THE BLINDFOLD'S EYES: My Journey from Torture to Truth
In 1989, Sister Dianna Ortiz, an American-born nun, was abducted from the compound where she worked in Guatemala. Twenty-four hours later, she escaped, but within that brief period, her body had been burned with cigarettes, she'd been raped, beaten and forced to torture a woman who was already near death. As a consequence of her devastation, Ortiz lost every memory she had of her life before the kidnapping, and spent years battling both real and remembered demons in a struggle to heal herself and to spread the word about U.S. complicity in Guatemala's repressive political system and in the torture and murder of thousands of innocent Guatemalans. This is an important book for two reasons: its illustration of the fallout of torture and the special needs of survivors, and Ortiz's well-documented narrative of the U.S. government's refusal to take seriously what happened to her, particularly as she identified one of her torturers as an American. It's unfortunate that Ortiz didn't have a better editor. This is a powerful story and Ortiz (aided by Davis, communications director of the Guatemala Human Rights Commission) is a strong writer, but the avalanche of detail will confuse readers, and material such as the text of speeches and memos could have been included in an appendix. But Ortiz's determination to tell the truth in spite of ongoing threats and her own fear makes this book, despite its flaws, impossible to dismiss. Photos not seen by PW. (Oct.)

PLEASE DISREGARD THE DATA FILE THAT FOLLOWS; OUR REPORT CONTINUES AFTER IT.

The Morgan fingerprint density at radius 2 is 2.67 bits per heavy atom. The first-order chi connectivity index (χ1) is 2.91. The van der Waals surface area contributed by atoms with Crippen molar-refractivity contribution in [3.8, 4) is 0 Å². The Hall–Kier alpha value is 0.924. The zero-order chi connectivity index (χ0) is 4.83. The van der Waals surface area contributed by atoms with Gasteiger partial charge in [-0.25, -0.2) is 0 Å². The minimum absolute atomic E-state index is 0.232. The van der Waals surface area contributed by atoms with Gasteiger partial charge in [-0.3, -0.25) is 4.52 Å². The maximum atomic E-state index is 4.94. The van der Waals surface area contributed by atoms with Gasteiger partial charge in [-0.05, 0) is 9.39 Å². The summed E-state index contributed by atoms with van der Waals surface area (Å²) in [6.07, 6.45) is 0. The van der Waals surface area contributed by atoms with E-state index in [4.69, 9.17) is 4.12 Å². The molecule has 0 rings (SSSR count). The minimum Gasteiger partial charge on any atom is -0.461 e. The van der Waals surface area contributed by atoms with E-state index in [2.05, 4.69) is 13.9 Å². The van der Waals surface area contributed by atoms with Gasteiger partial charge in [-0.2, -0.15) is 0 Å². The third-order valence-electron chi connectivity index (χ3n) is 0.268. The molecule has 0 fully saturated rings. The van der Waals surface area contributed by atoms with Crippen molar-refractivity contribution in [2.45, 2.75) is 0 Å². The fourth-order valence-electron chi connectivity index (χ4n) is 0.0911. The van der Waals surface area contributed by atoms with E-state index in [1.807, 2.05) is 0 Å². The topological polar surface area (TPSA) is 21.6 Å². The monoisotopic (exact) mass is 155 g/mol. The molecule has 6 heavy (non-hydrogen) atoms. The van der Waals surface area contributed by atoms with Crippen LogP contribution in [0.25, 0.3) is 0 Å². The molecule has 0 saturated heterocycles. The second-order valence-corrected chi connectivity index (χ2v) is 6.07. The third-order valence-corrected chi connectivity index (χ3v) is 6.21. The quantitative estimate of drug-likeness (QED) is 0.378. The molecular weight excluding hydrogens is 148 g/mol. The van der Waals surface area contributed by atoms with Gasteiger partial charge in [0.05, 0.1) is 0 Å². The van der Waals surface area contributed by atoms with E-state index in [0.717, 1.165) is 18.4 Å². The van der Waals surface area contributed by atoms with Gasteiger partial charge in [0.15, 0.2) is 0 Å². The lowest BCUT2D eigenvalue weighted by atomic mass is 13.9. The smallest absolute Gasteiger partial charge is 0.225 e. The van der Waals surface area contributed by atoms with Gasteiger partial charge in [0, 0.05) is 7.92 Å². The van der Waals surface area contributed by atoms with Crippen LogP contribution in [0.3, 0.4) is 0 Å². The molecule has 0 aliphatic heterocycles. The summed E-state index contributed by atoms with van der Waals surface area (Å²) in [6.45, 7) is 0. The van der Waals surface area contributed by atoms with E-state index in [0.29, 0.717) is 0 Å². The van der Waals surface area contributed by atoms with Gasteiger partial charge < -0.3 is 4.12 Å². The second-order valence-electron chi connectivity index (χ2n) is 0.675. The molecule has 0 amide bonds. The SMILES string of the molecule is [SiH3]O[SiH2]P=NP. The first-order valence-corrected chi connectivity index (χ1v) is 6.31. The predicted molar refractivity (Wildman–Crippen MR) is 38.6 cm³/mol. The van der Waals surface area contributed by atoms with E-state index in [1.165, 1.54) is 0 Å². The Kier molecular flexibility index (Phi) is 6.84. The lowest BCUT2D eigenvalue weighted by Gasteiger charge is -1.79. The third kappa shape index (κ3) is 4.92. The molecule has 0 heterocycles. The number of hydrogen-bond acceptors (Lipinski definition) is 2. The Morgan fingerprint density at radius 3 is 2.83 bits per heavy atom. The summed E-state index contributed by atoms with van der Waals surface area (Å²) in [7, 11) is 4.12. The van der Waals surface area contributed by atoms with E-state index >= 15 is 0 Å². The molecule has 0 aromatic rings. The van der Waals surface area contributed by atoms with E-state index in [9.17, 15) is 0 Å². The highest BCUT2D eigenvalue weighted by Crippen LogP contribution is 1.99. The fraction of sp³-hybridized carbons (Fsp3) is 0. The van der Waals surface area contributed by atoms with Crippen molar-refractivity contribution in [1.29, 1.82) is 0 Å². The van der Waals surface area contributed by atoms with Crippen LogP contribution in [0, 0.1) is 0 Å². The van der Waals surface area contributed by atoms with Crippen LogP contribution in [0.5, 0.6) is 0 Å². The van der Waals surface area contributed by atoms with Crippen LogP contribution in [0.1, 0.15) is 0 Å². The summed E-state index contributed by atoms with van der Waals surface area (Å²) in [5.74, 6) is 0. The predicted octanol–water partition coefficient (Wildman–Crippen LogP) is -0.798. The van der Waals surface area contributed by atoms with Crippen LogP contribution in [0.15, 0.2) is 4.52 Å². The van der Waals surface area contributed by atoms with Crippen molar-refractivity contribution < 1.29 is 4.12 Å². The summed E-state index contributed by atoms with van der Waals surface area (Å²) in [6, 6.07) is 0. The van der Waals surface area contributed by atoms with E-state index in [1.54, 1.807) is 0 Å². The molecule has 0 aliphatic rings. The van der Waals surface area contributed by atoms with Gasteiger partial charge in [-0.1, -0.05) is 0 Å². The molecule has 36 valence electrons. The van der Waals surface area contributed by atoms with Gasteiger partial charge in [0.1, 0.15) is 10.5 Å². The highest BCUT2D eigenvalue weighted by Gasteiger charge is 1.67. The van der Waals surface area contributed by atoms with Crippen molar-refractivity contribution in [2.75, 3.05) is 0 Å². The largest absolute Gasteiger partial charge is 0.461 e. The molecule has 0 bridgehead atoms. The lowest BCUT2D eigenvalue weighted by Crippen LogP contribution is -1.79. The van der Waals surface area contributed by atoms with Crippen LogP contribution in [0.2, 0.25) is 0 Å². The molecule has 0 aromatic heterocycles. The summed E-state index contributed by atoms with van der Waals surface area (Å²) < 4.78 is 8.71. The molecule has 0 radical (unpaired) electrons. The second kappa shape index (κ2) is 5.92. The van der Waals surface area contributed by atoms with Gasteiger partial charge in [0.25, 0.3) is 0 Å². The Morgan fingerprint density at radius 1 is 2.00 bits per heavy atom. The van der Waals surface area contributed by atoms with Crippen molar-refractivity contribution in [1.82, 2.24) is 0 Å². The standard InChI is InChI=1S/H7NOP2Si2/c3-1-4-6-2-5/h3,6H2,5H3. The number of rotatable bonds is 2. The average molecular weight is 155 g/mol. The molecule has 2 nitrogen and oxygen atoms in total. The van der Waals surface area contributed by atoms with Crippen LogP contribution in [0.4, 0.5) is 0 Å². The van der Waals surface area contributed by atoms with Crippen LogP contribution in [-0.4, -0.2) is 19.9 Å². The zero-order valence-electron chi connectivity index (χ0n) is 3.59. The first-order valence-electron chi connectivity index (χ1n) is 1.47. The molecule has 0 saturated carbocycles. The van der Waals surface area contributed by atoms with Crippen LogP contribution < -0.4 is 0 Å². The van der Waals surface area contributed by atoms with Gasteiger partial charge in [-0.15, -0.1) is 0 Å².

Forecast: With the publication of Daniel Wilkinson's Silence on the Mountain: Stories of Terror, Betrayal and Forgetting in Guatemala on Sept. 26, there may be occasion for the media to focus on that country's tragic recent history. A six-city tour by Ortiz and a $30,000 promotion budget should help.
Release date: 10/01/2002